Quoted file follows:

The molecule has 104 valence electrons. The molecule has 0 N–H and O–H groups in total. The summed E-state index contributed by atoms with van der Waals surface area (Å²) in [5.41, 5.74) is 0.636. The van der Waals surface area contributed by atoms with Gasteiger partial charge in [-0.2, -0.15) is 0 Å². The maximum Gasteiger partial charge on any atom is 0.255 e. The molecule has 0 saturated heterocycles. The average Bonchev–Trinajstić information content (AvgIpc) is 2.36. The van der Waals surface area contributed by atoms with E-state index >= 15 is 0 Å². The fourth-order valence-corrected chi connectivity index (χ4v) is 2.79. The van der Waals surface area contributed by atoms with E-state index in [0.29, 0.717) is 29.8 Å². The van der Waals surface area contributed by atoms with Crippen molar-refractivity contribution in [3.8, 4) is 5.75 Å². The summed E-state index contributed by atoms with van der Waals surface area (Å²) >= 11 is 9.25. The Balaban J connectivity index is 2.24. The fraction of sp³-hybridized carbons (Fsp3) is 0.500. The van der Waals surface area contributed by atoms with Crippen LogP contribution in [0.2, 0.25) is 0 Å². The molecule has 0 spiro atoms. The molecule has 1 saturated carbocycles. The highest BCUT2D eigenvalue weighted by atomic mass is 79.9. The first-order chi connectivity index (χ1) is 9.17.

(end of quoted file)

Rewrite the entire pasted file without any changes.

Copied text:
The molecule has 104 valence electrons. The molecule has 0 N–H and O–H groups in total. The summed E-state index contributed by atoms with van der Waals surface area (Å²) in [5.41, 5.74) is 0.636. The van der Waals surface area contributed by atoms with Gasteiger partial charge in [-0.2, -0.15) is 0 Å². The maximum Gasteiger partial charge on any atom is 0.255 e. The molecule has 0 saturated heterocycles. The average Bonchev–Trinajstić information content (AvgIpc) is 2.36. The van der Waals surface area contributed by atoms with E-state index >= 15 is 0 Å². The fourth-order valence-corrected chi connectivity index (χ4v) is 2.79. The van der Waals surface area contributed by atoms with E-state index in [0.29, 0.717) is 29.8 Å². The van der Waals surface area contributed by atoms with Crippen molar-refractivity contribution in [3.8, 4) is 5.75 Å². The summed E-state index contributed by atoms with van der Waals surface area (Å²) >= 11 is 9.25. The Balaban J connectivity index is 2.24. The fraction of sp³-hybridized carbons (Fsp3) is 0.500. The van der Waals surface area contributed by atoms with Crippen LogP contribution in [0.2, 0.25) is 0 Å². The molecule has 0 spiro atoms. The molecule has 1 saturated carbocycles. The highest BCUT2D eigenvalue weighted by atomic mass is 79.9. The first-order chi connectivity index (χ1) is 9.17.